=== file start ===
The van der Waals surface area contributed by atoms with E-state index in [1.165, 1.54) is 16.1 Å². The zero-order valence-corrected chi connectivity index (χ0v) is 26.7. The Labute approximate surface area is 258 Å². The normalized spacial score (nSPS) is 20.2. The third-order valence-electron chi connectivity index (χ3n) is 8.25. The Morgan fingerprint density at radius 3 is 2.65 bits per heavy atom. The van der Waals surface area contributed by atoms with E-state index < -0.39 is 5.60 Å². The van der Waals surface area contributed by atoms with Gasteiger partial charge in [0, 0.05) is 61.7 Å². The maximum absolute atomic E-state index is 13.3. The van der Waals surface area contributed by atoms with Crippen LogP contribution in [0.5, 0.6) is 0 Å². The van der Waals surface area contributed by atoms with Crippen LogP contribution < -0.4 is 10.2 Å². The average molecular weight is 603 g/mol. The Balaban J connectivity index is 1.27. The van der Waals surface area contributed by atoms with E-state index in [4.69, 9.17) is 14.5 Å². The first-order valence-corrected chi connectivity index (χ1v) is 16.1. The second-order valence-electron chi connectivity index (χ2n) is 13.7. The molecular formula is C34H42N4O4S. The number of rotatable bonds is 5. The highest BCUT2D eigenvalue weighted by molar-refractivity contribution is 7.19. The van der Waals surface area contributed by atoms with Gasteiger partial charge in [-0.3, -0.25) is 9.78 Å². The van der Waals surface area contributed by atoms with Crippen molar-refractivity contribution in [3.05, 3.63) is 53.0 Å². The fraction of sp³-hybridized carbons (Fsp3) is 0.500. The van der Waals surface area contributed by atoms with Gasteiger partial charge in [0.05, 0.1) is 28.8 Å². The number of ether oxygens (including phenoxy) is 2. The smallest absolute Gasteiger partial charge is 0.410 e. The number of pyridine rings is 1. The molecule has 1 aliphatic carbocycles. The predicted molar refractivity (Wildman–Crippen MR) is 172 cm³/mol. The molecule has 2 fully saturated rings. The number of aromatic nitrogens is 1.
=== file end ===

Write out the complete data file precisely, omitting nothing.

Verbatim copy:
The van der Waals surface area contributed by atoms with E-state index in [1.165, 1.54) is 16.1 Å². The zero-order valence-corrected chi connectivity index (χ0v) is 26.7. The Labute approximate surface area is 258 Å². The normalized spacial score (nSPS) is 20.2. The third-order valence-electron chi connectivity index (χ3n) is 8.25. The Morgan fingerprint density at radius 3 is 2.65 bits per heavy atom. The van der Waals surface area contributed by atoms with E-state index < -0.39 is 5.60 Å². The van der Waals surface area contributed by atoms with Gasteiger partial charge in [0, 0.05) is 61.7 Å². The maximum absolute atomic E-state index is 13.3. The van der Waals surface area contributed by atoms with Crippen LogP contribution in [0.5, 0.6) is 0 Å². The van der Waals surface area contributed by atoms with Crippen LogP contribution < -0.4 is 10.2 Å². The average molecular weight is 603 g/mol. The Balaban J connectivity index is 1.27. The van der Waals surface area contributed by atoms with E-state index in [4.69, 9.17) is 14.5 Å². The first-order valence-corrected chi connectivity index (χ1v) is 16.1. The second-order valence-electron chi connectivity index (χ2n) is 13.7. The molecular formula is C34H42N4O4S. The number of rotatable bonds is 5. The highest BCUT2D eigenvalue weighted by molar-refractivity contribution is 7.19. The van der Waals surface area contributed by atoms with Gasteiger partial charge in [-0.3, -0.25) is 9.78 Å². The van der Waals surface area contributed by atoms with Crippen molar-refractivity contribution in [3.05, 3.63) is 53.0 Å². The fraction of sp³-hybridized carbons (Fsp3) is 0.500. The van der Waals surface area contributed by atoms with Gasteiger partial charge in [0.05, 0.1) is 28.8 Å². The number of ether oxygens (including phenoxy) is 2. The smallest absolute Gasteiger partial charge is 0.410 e. The number of pyridine rings is 1. The molecule has 1 aliphatic carbocycles. The predicted molar refractivity (Wildman–Crippen MR) is 172 cm³/mol. The molecule has 2 fully saturated rings. The number of aromatic nitrogens is 1.